“The People Had Spread Again Over All the Face of the Land”

Brant Gardner

Archaeological: At about this time period in the Jaredite history we have the transition from the Initial Olmec Period (1200-900 B.C.) to the Intermediate Olmec Period (900-600 B.C.). In the Initial Olmec Period:

“The large Olmec capital of San Lorenzo flourished and collapsed during the Initial Olmec period. San Lorenzo’s hinterland included small villages and hamlets, smaller satellite elite centers, and special-purpose shrines. La Venta, Laguna de los Cerros , and perhaps Tres Zapotes were inhabited at this time, as well, but little is known about these early occupations. Fore reasons still unclear, San Lorenzo entered a period of decline and abandonment prior to 900 B.C.” (Richard A. Diehl and Michael D. Coe. “Olmec Archaeology.” The Olmec World. Ritual and Rulership. The Art museum, Princeton University, 1996, p. 12)

The specifics of the archaeological record do not appear to have a one-to-one correspondence with the named Jaredites cities, but once again it is important to remember that we should not equate the Jaredites with the Olmec as a single entity. As noted earlier, even the Olmec did not likely consider themselves a single, unified, people (Richard A. Diehl and Michael D. Coe. “Olmec Archaeology.” The Olmec World. Ritual and Rulership. The Art Museum, Princeton University, 1996, p.11). What is similar is the emergence of cities from the villages and hamlets, and the beginnings of kingship. We also have the intimation of some ebb and flow in the political power, as the waning of San Lorenzo attests. Even without direct correlations, the overall pattern described for the Jaredites during this time period are well in accord with the patters seen in the archaeological record.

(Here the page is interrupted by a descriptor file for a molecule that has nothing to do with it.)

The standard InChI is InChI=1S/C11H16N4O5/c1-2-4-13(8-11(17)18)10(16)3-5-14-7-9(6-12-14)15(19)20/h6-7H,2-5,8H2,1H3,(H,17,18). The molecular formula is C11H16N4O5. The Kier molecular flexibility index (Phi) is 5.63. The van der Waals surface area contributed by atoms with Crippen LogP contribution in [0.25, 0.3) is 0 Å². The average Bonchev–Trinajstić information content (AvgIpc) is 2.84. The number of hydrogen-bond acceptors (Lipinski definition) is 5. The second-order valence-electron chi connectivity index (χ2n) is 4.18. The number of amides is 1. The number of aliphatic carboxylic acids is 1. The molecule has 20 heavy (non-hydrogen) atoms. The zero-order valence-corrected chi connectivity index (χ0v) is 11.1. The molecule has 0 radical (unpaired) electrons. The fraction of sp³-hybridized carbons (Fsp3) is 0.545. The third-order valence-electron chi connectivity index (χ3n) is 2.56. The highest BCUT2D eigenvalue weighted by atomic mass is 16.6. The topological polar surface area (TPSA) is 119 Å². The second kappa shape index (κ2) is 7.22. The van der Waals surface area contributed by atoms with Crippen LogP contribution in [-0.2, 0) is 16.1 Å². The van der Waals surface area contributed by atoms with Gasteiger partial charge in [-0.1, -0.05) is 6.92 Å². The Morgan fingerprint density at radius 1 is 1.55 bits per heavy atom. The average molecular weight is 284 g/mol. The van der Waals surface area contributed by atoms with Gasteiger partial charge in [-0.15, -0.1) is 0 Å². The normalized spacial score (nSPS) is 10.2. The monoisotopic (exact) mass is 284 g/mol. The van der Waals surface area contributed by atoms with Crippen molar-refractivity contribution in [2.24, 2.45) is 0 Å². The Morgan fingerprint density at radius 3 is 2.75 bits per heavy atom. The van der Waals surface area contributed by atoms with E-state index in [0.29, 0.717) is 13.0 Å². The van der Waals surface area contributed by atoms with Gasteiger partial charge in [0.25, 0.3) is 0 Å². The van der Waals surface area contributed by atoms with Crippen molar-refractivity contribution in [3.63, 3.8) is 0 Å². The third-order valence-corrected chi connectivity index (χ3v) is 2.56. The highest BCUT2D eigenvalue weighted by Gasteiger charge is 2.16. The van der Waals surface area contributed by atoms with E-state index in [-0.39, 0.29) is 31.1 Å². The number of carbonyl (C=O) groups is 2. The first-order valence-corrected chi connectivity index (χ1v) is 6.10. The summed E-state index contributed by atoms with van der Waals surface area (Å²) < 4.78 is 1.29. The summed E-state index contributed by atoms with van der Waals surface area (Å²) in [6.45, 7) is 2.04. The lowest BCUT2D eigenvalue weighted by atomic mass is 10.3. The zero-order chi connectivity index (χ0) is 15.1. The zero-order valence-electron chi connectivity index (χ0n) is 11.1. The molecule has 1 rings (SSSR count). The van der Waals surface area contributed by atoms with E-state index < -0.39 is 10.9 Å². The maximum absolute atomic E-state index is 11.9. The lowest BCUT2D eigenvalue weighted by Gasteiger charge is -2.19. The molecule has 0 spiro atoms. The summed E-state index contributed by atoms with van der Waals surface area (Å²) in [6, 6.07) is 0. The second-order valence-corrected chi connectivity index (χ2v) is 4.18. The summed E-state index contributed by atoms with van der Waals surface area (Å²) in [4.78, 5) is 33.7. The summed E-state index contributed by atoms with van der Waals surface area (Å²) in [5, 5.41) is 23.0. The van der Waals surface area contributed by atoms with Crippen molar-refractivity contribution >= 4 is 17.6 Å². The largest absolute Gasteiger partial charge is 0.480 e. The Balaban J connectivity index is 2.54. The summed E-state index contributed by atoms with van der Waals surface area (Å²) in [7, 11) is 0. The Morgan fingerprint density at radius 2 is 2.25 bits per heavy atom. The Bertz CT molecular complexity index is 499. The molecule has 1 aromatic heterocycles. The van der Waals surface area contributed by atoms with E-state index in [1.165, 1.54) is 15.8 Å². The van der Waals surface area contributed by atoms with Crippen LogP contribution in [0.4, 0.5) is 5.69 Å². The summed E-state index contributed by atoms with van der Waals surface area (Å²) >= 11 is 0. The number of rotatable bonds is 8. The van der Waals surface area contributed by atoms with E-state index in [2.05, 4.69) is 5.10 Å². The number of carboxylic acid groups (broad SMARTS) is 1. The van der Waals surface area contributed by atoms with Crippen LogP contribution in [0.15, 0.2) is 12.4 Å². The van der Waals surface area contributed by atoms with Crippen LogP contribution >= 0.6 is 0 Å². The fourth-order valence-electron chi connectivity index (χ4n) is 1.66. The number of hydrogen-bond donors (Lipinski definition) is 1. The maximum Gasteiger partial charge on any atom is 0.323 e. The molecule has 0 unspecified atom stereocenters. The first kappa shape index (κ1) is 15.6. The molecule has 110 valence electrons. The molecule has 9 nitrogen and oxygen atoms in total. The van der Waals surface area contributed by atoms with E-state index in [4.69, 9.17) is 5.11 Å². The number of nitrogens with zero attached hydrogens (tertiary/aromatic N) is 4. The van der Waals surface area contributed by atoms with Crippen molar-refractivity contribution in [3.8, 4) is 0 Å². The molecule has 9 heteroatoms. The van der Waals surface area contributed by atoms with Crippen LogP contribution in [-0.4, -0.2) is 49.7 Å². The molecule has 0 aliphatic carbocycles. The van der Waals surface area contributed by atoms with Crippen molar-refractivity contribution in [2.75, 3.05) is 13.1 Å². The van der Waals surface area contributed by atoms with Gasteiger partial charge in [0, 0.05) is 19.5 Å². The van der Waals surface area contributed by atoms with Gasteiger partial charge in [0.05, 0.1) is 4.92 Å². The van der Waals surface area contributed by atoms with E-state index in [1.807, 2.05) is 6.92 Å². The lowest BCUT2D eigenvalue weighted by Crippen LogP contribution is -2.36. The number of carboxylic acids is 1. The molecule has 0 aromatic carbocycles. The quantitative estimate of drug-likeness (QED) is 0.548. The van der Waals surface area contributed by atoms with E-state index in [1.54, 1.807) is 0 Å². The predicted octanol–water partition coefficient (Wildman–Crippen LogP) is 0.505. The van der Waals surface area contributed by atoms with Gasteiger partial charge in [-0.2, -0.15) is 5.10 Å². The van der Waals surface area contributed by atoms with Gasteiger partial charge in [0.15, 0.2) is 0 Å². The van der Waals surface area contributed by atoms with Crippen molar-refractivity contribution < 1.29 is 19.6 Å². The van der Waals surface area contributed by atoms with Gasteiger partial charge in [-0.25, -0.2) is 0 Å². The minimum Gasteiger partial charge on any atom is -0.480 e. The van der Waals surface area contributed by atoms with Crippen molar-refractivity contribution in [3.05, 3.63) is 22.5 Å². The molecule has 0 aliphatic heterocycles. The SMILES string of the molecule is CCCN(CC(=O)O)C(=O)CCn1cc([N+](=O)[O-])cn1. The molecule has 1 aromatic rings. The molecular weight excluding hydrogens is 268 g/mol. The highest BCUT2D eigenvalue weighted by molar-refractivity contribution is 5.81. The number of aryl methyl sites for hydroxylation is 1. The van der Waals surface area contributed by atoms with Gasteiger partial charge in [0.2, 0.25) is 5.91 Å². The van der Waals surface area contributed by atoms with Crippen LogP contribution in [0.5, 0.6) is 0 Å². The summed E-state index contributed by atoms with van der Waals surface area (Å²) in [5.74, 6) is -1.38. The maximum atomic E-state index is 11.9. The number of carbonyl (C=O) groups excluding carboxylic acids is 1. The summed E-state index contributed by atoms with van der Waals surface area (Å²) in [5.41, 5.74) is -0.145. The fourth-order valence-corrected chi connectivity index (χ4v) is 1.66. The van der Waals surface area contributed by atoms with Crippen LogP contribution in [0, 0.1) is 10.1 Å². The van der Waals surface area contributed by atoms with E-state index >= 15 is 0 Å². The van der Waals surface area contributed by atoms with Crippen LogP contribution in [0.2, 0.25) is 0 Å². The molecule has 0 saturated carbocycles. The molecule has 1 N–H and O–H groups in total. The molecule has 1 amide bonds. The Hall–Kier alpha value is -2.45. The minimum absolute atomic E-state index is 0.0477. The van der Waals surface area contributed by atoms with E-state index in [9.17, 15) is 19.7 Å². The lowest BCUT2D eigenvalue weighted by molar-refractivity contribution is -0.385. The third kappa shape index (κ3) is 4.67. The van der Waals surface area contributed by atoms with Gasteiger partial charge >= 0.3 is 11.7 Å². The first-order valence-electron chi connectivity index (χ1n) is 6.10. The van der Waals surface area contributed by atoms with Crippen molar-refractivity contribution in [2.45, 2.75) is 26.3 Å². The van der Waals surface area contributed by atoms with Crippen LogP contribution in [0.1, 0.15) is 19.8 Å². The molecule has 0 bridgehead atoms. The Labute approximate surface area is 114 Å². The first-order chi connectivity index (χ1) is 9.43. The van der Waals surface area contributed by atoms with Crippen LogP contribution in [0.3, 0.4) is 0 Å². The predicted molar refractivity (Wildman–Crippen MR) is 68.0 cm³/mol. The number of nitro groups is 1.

Multidimensional Commentary on the Book of Mormon